c. The windchill chart can predict frostbite only to exposed flesh. Any clothing or
material which stops or reduces the wind will give some protection to the covered area.
Wet clothing or boots, however, do not have much insulating value and will result in
heat loss nearly equal to that of exposed flesh.
d. To use the windchill chart, locate the actual or estimated wind speed in the
left hand column and the temperature of the air in degrees Fahrenheit across the top of
the chart. Draw a line into the chart from each figure; the temperature with the windchill
figured in is the point in the chart where those two lines cross (intersect).
No wind is making the air colder; therefore, the temperature of the air which touches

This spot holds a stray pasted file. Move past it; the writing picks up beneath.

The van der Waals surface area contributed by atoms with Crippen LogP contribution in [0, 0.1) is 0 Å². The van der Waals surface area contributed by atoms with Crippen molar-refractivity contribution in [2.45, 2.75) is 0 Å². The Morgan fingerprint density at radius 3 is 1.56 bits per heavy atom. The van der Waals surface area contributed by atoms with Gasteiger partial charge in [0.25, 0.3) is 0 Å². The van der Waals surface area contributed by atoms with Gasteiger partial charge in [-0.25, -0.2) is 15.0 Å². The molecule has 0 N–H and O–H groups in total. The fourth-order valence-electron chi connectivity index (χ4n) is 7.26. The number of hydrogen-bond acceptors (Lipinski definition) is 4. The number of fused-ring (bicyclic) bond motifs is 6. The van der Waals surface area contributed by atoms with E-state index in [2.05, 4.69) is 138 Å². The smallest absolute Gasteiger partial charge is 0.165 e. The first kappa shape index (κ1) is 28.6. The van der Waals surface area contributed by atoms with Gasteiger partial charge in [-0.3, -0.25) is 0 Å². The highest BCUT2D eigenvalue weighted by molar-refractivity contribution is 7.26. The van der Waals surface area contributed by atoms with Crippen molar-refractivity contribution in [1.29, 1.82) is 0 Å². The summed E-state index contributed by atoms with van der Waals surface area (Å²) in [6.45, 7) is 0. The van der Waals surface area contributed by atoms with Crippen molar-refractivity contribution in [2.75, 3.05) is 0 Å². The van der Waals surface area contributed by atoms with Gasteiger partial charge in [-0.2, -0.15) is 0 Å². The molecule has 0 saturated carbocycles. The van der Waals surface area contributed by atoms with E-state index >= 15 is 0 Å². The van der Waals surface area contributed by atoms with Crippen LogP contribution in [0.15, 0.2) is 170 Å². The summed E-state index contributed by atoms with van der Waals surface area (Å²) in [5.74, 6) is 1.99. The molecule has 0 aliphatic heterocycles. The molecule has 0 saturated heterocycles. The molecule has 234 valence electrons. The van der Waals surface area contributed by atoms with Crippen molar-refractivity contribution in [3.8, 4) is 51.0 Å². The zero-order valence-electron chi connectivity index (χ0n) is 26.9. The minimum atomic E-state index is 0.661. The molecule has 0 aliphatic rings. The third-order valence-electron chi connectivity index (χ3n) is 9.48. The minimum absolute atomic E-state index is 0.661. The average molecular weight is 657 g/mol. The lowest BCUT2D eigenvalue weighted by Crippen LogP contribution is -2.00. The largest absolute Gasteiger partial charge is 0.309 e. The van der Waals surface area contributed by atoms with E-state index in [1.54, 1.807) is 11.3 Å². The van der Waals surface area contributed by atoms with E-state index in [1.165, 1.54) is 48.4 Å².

exposed flesh is -10 F. According to the windchill chart, the danger of frostbite to a
properly clothed person is slight.
Note that if the wind speed increases to only ten miles per hour or if the individual is
riding in an open vehicle which is being driven only ten miles per hour, the rate of heat
loss to exposed flesh increases as if the temperature was -33F with no wind. This lies
within the zone of increasing danger from frostbite, indicating that the person must
protect himself against exposure. Looking at the chart, you should note the bottom
line--trench foot and immersion foot may occur at any point on this chart.